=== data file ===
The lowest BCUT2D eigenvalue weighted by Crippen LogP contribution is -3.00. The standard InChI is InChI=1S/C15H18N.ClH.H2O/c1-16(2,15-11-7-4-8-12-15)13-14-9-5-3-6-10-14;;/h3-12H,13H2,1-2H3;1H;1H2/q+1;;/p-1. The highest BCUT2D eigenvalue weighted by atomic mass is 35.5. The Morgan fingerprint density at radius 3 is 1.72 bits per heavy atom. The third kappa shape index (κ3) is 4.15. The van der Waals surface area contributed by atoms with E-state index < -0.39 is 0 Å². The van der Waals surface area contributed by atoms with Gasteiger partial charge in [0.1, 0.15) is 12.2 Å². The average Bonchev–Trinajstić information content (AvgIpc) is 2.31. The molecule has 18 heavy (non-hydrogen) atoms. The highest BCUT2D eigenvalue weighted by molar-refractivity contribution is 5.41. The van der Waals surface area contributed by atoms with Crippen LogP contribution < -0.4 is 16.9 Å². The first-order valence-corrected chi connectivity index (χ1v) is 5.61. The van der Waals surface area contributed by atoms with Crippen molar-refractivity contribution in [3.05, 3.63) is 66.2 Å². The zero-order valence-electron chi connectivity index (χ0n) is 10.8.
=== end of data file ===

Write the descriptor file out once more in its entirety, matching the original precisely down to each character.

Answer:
The lowest BCUT2D eigenvalue weighted by Crippen LogP contribution is -3.00. The standard InChI is InChI=1S/C15H18N.ClH.H2O/c1-16(2,15-11-7-4-8-12-15)13-14-9-5-3-6-10-14;;/h3-12H,13H2,1-2H3;1H;1H2/q+1;;/p-1. The highest BCUT2D eigenvalue weighted by atomic mass is 35.5. The Morgan fingerprint density at radius 3 is 1.72 bits per heavy atom. The third kappa shape index (κ3) is 4.15. The van der Waals surface area contributed by atoms with E-state index < -0.39 is 0 Å². The van der Waals surface area contributed by atoms with Gasteiger partial charge in [0.1, 0.15) is 12.2 Å². The average Bonchev–Trinajstić information content (AvgIpc) is 2.31. The molecule has 18 heavy (non-hydrogen) atoms. The highest BCUT2D eigenvalue weighted by molar-refractivity contribution is 5.41. The van der Waals surface area contributed by atoms with Crippen LogP contribution < -0.4 is 16.9 Å². The first-order valence-corrected chi connectivity index (χ1v) is 5.61. The van der Waals surface area contributed by atoms with Crippen molar-refractivity contribution in [3.05, 3.63) is 66.2 Å². The zero-order valence-electron chi connectivity index (χ0n) is 10.8.